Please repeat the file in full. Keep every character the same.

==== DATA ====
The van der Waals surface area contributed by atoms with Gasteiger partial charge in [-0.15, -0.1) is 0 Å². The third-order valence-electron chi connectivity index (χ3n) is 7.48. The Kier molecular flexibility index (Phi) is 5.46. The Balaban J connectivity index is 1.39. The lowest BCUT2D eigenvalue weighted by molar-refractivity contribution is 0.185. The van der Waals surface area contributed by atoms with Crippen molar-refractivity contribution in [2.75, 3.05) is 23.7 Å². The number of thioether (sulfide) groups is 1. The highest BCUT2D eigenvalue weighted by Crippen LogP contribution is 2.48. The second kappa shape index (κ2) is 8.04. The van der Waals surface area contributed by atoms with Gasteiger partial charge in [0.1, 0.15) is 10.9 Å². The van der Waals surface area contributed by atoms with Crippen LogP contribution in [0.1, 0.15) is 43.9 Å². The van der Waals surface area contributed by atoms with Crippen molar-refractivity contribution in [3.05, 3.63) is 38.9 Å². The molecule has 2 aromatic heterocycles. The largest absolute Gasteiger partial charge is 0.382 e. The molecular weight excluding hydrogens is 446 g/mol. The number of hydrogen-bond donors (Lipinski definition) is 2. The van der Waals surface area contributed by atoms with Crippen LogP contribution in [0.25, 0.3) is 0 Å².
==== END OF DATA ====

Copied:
The van der Waals surface area contributed by atoms with Gasteiger partial charge in [-0.15, -0.1) is 0 Å². The third-order valence-electron chi connectivity index (χ3n) is 7.48. The Kier molecular flexibility index (Phi) is 5.46. The Balaban J connectivity index is 1.39. The lowest BCUT2D eigenvalue weighted by molar-refractivity contribution is 0.185. The van der Waals surface area contributed by atoms with Crippen molar-refractivity contribution in [2.75, 3.05) is 23.7 Å². The number of thioether (sulfide) groups is 1. The highest BCUT2D eigenvalue weighted by Crippen LogP contribution is 2.48. The second kappa shape index (κ2) is 8.04. The van der Waals surface area contributed by atoms with Gasteiger partial charge in [0.1, 0.15) is 10.9 Å². The van der Waals surface area contributed by atoms with Crippen LogP contribution in [0.1, 0.15) is 43.9 Å². The van der Waals surface area contributed by atoms with Crippen molar-refractivity contribution in [3.05, 3.63) is 38.9 Å². The molecule has 2 aromatic heterocycles. The largest absolute Gasteiger partial charge is 0.382 e. The molecular weight excluding hydrogens is 446 g/mol. The number of hydrogen-bond donors (Lipinski definition) is 2. The van der Waals surface area contributed by atoms with Crippen LogP contribution in [0.25, 0.3) is 0 Å².